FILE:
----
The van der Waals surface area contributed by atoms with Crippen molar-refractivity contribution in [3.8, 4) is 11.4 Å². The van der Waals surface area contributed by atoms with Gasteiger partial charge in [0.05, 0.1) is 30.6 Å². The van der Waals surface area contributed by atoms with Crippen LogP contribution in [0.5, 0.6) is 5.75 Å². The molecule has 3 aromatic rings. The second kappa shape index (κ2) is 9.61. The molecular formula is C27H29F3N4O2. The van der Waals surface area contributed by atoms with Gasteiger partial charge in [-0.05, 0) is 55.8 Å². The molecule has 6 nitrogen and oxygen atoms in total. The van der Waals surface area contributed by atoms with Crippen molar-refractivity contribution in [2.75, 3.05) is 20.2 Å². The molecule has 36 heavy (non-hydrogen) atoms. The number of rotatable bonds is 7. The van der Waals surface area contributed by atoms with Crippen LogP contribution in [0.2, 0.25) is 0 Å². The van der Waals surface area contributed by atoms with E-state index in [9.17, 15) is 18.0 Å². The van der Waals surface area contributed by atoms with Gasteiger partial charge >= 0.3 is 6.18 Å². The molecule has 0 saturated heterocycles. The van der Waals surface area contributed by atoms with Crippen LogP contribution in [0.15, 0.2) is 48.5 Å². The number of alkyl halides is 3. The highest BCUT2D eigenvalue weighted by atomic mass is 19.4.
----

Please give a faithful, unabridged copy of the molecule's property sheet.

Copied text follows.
The van der Waals surface area contributed by atoms with Crippen molar-refractivity contribution in [3.8, 4) is 11.4 Å². The van der Waals surface area contributed by atoms with Gasteiger partial charge in [0.05, 0.1) is 30.6 Å². The van der Waals surface area contributed by atoms with Crippen LogP contribution in [0.5, 0.6) is 5.75 Å². The molecule has 3 aromatic rings. The second kappa shape index (κ2) is 9.61. The molecular formula is C27H29F3N4O2. The van der Waals surface area contributed by atoms with Gasteiger partial charge in [-0.05, 0) is 55.8 Å². The molecule has 6 nitrogen and oxygen atoms in total. The van der Waals surface area contributed by atoms with Crippen molar-refractivity contribution in [2.75, 3.05) is 20.2 Å². The molecule has 36 heavy (non-hydrogen) atoms. The number of rotatable bonds is 7. The van der Waals surface area contributed by atoms with Crippen LogP contribution in [0.2, 0.25) is 0 Å². The van der Waals surface area contributed by atoms with E-state index in [9.17, 15) is 18.0 Å². The van der Waals surface area contributed by atoms with Gasteiger partial charge >= 0.3 is 6.18 Å². The molecule has 0 saturated heterocycles. The van der Waals surface area contributed by atoms with Crippen LogP contribution in [0.15, 0.2) is 48.5 Å². The number of alkyl halides is 3. The highest BCUT2D eigenvalue weighted by atomic mass is 19.4.